Whether or not the LOVEsubee crashed into the barn on its current backward slide, I decided it was time to do something about the roughly 12,430 gallons of unleaded I’d churned through in my 20 years as a driver. I’d recently gotten a call back from a mechanic I’d Googled up in Albuquerque. He proceeded to assure me that with a simple engine modification he could have me driving on the waste fryer grease from the local burrito shop. That sounded like too good an opportunity to pass up. But there was a catch: My fuel would be both free and carbon neutral if—and this was a big if—I was willing to part with LOVEsubee and get myself a diesel engine.

I carefully checked out Kevin Forrest’s website (his operation had a timely name: Albuquerque Alternative Energies), and when it looked legit, I realized I half wished it hadn’t. I had a bit of separation anxiety when I thought about ditching a vehicle that had been reliably propelling me around North America for 12 years and 204,000 miles. But thanks to [the] two healthy goats I had gotten off Craigslist and hauled to my remote Funky Butte Ranch, I was on my way toward oil independence when it came to my dairy protein, so if I was serious about kicking unleaded once and for all, I had to take the next step. This meant crossing a few mountain ranges, and driving 240 miles north to New Mexico’s big city in what I hoped would be the final fossil-fueled road trip of my life.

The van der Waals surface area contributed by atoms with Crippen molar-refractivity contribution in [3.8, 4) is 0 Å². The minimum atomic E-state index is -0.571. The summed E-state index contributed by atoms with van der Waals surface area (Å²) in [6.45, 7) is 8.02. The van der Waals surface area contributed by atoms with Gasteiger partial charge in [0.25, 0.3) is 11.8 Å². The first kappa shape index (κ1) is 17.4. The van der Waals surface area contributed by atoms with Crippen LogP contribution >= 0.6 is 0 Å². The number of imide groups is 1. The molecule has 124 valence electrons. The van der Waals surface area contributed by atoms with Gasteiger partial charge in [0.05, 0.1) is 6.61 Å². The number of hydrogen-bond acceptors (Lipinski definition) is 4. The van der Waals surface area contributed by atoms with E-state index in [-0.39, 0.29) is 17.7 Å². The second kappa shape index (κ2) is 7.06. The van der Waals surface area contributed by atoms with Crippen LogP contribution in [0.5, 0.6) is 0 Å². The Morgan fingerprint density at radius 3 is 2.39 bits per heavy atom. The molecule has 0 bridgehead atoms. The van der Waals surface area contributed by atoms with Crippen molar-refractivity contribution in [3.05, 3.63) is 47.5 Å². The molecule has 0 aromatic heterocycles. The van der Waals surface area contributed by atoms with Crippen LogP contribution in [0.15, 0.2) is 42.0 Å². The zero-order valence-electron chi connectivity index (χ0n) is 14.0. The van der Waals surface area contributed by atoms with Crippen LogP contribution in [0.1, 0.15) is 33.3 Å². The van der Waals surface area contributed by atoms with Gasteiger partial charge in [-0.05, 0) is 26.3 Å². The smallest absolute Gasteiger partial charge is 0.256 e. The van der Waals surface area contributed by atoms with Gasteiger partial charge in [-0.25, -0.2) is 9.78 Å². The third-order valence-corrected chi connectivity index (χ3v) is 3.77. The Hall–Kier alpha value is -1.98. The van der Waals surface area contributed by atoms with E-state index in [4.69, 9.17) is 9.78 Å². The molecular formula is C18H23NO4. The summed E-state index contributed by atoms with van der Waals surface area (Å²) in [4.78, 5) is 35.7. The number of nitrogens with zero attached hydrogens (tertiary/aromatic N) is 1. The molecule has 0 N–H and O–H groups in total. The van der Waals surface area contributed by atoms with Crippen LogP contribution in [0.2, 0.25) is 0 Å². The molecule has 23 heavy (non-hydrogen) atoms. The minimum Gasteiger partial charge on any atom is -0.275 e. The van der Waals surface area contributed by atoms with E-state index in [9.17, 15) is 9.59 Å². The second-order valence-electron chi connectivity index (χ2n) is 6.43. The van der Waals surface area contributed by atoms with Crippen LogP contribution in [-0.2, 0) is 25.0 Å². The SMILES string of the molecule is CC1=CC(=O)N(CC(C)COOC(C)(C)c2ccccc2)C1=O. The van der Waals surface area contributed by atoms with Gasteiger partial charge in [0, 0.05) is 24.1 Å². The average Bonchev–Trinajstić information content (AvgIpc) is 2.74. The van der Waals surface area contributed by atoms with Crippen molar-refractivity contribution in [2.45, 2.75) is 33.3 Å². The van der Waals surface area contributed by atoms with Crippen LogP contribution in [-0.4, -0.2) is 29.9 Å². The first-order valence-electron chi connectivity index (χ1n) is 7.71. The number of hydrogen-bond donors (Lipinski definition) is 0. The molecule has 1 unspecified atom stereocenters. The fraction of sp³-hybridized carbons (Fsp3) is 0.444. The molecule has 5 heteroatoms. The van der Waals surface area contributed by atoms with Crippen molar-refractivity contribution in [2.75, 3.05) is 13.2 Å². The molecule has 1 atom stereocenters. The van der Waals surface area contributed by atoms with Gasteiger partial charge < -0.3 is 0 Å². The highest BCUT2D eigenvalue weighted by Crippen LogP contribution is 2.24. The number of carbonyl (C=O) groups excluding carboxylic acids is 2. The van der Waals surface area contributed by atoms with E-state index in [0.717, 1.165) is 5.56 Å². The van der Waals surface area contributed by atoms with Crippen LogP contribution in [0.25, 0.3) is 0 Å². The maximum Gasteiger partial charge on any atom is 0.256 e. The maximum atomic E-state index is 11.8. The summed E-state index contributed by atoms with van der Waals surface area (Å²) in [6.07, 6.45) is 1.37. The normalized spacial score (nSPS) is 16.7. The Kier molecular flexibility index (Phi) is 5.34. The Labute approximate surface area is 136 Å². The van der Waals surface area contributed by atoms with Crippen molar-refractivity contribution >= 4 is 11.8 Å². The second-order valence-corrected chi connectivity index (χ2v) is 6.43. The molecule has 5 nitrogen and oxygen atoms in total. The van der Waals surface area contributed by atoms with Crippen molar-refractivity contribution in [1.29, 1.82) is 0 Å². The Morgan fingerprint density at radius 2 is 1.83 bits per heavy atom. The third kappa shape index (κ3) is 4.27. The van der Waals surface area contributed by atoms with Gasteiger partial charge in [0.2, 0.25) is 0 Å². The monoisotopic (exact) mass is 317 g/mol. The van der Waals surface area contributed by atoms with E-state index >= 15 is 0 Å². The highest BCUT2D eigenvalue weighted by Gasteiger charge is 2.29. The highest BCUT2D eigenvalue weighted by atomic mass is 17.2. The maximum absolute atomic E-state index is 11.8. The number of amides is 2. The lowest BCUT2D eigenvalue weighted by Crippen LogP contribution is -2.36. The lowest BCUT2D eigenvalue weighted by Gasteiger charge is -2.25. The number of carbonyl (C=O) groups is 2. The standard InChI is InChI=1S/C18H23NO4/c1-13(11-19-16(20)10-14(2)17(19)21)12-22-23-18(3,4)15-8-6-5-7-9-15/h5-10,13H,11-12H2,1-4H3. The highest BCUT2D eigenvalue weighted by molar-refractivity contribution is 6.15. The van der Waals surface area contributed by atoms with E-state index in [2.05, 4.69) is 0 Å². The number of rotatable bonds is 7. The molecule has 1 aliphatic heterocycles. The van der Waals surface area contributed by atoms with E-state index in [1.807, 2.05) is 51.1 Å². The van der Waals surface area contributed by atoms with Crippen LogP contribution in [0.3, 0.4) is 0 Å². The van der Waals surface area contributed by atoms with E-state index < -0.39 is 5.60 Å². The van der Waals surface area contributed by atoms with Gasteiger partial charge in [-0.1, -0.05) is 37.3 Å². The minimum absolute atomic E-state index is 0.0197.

I slipped and went down hard two steps into the Albuquerque Alternative Energies warehouse. My host, who pretty much lived in restaurant grease, didn’t even notice. So I got a second chance to learn that “stepping” is not the right way to think about moving across a concrete floor covered in vegetable oil. “Gliding” is more the technique. The floor was a nearly frictionless surface reminiscent of a glacier. Ice crampons would have helped. Regardless, my early tumble that March afternoon was a clue as to the important role that grease was going to play in my life from now on. Weaning myself from fossil fuels would be a slippery process.

“It’s a pretty simple conversion,” my tour guide, Kevin, explained as he led me inside the warehouse without so much as a “watch out—the floor’s a little slick.” (I had already figured that out and was dusting myself off in mild agony.) “It’s just a matter of repositioning the fuel filter behind the lift pump, adding the heated VO filter, and bolting in a second fuel tank with a HotFox unit in it to heat the fuel.”

My eyes glazed over the way they do whenever an expert in any field speaks in jargon. Kevin, who bore the unmistakable aura of the mad scientist, had already convinced me he was going to make gas station fill-ups a part of my past. At the moment he was trying to describe how the system worked.

Kevin skated around the warehouse floor in coveralls that gave him something of an Oompa-loompa appearance (they were hiked up to wedgie levels), holding up engine parts for my edification. I tried to simultaneously train my attention on the mechanic and keep my balance on the warehouse rink. The 27-year-old didn’t sit still for a second—it was like watching Gilligan’s Island when they sped up the film to show that someone was really scared.